Home > Legal & compliance > Tower Hotel faces record AU$1.4m fine over RG failures in Victoria

Tower Hotel faces record AU$1.4m fine over RG failures in Victoria

| By Robert Fletcher
Rumotel Pty Ltd, operator of the Tower Hotel in Victoria, could face an additional fine of up to AU$1.4m (£725,498/€838,509/US$881,548) for allegedly breaching responsible gambling rules in the Australian state.

The Victoria Gambling and Casino Control Commission (VGCCC) alleges Rumotel breached its Responsible Gambling Code of Conduct. This resulted in the VGCCC issuing an additional three charges against the Tower Hotel operator. 

The VGCCC says Rumotel failed to ensure a responsible gambling officer was available at all times on the gaming floor. It is also alleged Rumotel did not properly maintain a responsible gambling register at the Tower Hotel in Victoria.

The Responsible Gambling Code of Conduct states venues must ensure responsible gambling officers are present during gaming room operating hours. Officers should intervene where patrons display signs of distress or engage in extended play with incidents recorded in the register.

Under the Gambling Regulation Act 2003, failure to implement a Responsible Gambling Code of Conduct is a breach of an operator’s licence conditions.

“Just as you wouldn’t operate a public swimming pool without a lifeguard, venues are required to continuously monitor their gaming floors and intervene whenever the welfare of players is at risk,” VGCCC CEO Annette Kimmitt said.

“The VGCCC will continue to pursue venues that deliberately fail to apply their responsible gambling code of conducts in full.”

Charges mount up against Tower Hotel

The latest charges follow the 35 filed against the operator last month for allegedly breaching gambling control rules in Victoria.

Earlier charges relate to Rumotel failing to ensure staff had completed compulsory training. Rumotel also failed to have YourPlay mandatory pre-commitment technology functioning on its electronic gaming machines and kiosk.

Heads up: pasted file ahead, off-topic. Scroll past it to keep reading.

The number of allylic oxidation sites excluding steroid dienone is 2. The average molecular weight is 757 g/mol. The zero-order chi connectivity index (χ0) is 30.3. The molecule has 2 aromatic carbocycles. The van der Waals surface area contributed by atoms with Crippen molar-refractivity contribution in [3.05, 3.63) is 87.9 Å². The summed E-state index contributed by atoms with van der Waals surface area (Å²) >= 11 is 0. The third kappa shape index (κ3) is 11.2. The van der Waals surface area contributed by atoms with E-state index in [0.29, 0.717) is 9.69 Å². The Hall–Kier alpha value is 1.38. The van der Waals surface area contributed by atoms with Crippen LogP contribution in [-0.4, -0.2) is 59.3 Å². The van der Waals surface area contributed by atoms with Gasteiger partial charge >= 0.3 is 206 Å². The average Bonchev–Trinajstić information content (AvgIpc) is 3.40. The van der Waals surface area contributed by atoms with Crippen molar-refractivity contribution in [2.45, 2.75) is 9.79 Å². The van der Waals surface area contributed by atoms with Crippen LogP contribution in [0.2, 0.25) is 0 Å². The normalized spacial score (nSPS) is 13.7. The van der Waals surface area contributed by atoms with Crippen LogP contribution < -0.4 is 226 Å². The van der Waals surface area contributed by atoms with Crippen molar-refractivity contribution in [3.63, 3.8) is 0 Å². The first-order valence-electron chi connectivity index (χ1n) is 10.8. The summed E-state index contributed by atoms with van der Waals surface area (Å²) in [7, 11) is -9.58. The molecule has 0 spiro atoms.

All Victoria licensees are required to install YourPlay on gaming machines. YourPlay allows users to set optional limits of time or money spent and keep track of their machine play.

In response, the VGCCC ordered Tower Hotel to cease operating gaming machines entirely until the matter is rectified.

Last month’s charges could bring a fine of up to $758,172. This means that Rumotel could face a total penalty of as much as $2.1m.

Fine could surpass Tabcorp’s $1.0m record penalty

Both the mooted fine for the additional three charges and total penalty for the responsible gambling failures would surpass the record $1.0m that Tabcorp was fined in Victoria in September. 

This penalty relates to a major system outage at the 2020 Spring Racing Carnival. Tabcorp’s Wagering and Betting System went down during the event and was unavailable for approximately 36 hours. The Wagering and Betting Licence and Agreement requires the system to be continuously available. 

The VGCCC criticised Tabcorp’s conduct during an investigation into the case. It also hit out at Tabcorp for its response to directions from the VGCCC over the case.

At the time, the VGCCC said the seriousness of the breach warranted a record fine from the regulator.

Victoria clamping down 

Other operators to feel the wrath of the VGCCC in recent months include Australian Leisure and Hospitality Group (ALH). The regulator identified 220 ALH gaming machines that were running without YourPlay installed.

In November 2022, the VGCCC charged ALH with 62 counts of failing to ensure YourPlay was properly installed on machines across 62 of its 77 venues. A magistrate’s court hearing led to ALH being fined $550,000 and ordered to pay VGCCC legal costs of $50,000.

Back in August, BlueBet was charged for breaching rules on advertising, with the operator facing a fine of up to $945,187. BlueBet displayed three gambling ads on billboards in Victoria over the course of a fortnight last year.  

State laws ban static gambling ads from appearing in certain locations. These include on public transport infrastructure, within 150 metres of a school’s perimeter and on or above a public road, road infrastructure or road reserve.

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